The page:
Weight Watchers Recipe of the Day: Cranberry Jello Mold Salad
(140 calories | 8 8 8 myWW *SmartPoints value per serving)
I know it’s not cool to admit this and I’m definitely dating myself, but I
like love Jello! Especially the molded salads made with Jell-O gelatin that you can count on to show up on Thanksgiving and Christmas holiday dinner tables all around America this time of year.
Jello mold salads certainly classify as “retro” or “vintage side dishes,” the topic of this month’s Recipe Redux. They were one of my favorite side dishes growing up in the 60s and 70s. I loved their colorful, sweet, jiggly presence on our table, most often for Sunday dinners and holiday meals.
What is a Jello Salad?
Jello salad (technically Jell-O salad), also called molded salad, jello mold salad, gelatin salad, jelly salad, jelly dish or congealed salad, is a “salad” made with flavored gelatin, fruit, and sometimes grated carrots, cabbage or other vegetables, such as chopped celery. Additional ingredients may include sour cream, whipped cream, cottage cheese, cream cheese, marshmallows, nuts, or pretzels. The flavor and ingredient combinations were endless.
I first learned to make jello salads with my grandmother, who seemed to pass on her love of them to my mother.
Unfortunately, most of those salads, while tasty, were loaded with less than healthy stuff – sour cream, cream cheese and mayonnaise – for example.
Making regular appearances were orange jello with cream cheese, cool whip and mandarin oranges; lime jello with cream cheese, mayonnaise, pineapple and marshmallows; and red jello with cranberry sauce and sour cream.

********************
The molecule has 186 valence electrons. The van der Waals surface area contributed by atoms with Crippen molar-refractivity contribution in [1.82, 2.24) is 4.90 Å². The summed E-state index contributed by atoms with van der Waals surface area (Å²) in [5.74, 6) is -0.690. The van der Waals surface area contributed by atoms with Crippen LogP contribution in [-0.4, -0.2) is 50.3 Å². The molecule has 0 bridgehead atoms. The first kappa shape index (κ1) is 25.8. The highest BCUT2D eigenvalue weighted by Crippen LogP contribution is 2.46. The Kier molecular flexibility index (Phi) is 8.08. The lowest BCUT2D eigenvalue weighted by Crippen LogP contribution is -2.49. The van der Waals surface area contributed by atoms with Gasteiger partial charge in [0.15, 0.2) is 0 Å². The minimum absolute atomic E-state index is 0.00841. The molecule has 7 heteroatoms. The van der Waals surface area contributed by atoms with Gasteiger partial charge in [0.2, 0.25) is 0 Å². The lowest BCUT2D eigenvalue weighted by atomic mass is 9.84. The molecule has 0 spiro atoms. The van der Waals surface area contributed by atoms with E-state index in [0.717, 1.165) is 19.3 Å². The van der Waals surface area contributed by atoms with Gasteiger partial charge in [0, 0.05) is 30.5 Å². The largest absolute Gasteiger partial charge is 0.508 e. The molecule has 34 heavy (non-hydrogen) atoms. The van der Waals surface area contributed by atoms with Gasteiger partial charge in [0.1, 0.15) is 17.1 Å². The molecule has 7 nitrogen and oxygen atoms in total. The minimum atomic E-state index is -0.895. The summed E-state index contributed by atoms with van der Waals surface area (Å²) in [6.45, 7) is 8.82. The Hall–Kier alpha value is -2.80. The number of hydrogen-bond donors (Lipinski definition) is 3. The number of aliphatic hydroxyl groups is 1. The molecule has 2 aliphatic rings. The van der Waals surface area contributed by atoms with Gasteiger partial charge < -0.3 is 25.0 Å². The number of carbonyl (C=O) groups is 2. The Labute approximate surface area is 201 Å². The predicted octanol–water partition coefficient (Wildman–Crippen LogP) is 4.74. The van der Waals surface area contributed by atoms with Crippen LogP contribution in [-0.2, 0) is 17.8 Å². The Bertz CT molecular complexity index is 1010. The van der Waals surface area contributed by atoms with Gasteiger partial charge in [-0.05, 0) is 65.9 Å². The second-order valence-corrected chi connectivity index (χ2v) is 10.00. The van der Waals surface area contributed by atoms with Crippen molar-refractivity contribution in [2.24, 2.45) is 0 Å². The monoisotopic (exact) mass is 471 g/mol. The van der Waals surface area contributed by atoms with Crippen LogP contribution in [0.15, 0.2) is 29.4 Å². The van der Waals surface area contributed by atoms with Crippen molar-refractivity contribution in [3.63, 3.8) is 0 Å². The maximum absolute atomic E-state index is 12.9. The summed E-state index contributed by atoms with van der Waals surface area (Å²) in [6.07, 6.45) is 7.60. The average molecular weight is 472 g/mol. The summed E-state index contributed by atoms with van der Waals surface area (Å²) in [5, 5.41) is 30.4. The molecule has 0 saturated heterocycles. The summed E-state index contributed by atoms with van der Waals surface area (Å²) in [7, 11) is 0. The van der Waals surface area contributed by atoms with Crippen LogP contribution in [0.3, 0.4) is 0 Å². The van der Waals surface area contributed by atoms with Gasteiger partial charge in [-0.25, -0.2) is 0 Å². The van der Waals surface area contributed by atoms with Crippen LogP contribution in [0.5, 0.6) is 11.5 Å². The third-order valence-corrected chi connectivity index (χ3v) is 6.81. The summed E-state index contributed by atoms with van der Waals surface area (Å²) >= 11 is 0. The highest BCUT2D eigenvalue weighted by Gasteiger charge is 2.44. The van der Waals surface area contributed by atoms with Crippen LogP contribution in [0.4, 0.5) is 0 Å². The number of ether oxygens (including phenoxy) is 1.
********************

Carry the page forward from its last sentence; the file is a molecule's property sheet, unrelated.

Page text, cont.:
So for this month’s Recipe Re-dux, I’ve decided to resurrect the jello salad of my youth, but give it a healthy makeover by removing a lot of the excess fat.
I’m offering up an easy-to-make American classic – Cranberry Pineapple Jello Mold – that’s perfect for the holidays or anytime as a side-dish for ham, turkey, lamb, pork or chicken roasts.
How Many Calories/WW Points in this Cranberry Jello Salad?
According to my calculations, each serving (with regular Jello) has about 140 calories and
8 *SmartPoints (Green plan)
8 *SmartPoints (Blue plan)
8 *SmartPoints (Purple plan)
3 *PointsPlus (Old plan)
I made my salad with regular jello, but to make this salad even lighter you could always use sugar-free Jello instead and save 2 SmartPoints per serving.
Food snobs may be tempted to turn up their noses. But I’m unapologetic. You like what you like. I think a simple jello salad has the power to bring a smile to the child lurking within each of us. They are fun, easy, fast, and infinitely customizable.
Curious about Weight Watchers new myWW Green, Blue and Purple plans? Watch this short video to learn more: